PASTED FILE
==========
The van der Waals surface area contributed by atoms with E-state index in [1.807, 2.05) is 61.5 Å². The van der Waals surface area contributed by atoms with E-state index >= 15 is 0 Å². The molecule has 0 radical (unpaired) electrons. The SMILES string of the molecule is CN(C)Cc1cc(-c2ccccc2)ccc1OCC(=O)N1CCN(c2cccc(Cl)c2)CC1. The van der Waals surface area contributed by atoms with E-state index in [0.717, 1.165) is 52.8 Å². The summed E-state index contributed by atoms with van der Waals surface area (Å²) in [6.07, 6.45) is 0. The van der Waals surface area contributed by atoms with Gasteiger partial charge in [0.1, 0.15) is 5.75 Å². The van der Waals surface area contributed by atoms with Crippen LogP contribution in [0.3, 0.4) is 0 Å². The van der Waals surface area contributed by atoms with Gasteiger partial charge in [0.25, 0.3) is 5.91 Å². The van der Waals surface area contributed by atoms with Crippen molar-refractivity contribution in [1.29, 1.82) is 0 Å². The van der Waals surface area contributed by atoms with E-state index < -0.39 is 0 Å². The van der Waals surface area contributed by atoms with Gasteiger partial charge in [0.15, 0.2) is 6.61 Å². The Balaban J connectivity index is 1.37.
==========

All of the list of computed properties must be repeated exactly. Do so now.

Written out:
The van der Waals surface area contributed by atoms with E-state index in [1.807, 2.05) is 61.5 Å². The van der Waals surface area contributed by atoms with E-state index >= 15 is 0 Å². The molecule has 0 radical (unpaired) electrons. The SMILES string of the molecule is CN(C)Cc1cc(-c2ccccc2)ccc1OCC(=O)N1CCN(c2cccc(Cl)c2)CC1. The van der Waals surface area contributed by atoms with E-state index in [0.717, 1.165) is 52.8 Å². The summed E-state index contributed by atoms with van der Waals surface area (Å²) in [6.07, 6.45) is 0. The van der Waals surface area contributed by atoms with Gasteiger partial charge in [0.1, 0.15) is 5.75 Å². The van der Waals surface area contributed by atoms with Crippen LogP contribution in [0.3, 0.4) is 0 Å². The van der Waals surface area contributed by atoms with Gasteiger partial charge in [0.25, 0.3) is 5.91 Å². The van der Waals surface area contributed by atoms with Crippen molar-refractivity contribution in [1.29, 1.82) is 0 Å². The van der Waals surface area contributed by atoms with E-state index < -0.39 is 0 Å². The van der Waals surface area contributed by atoms with Gasteiger partial charge in [0.15, 0.2) is 6.61 Å². The Balaban J connectivity index is 1.37.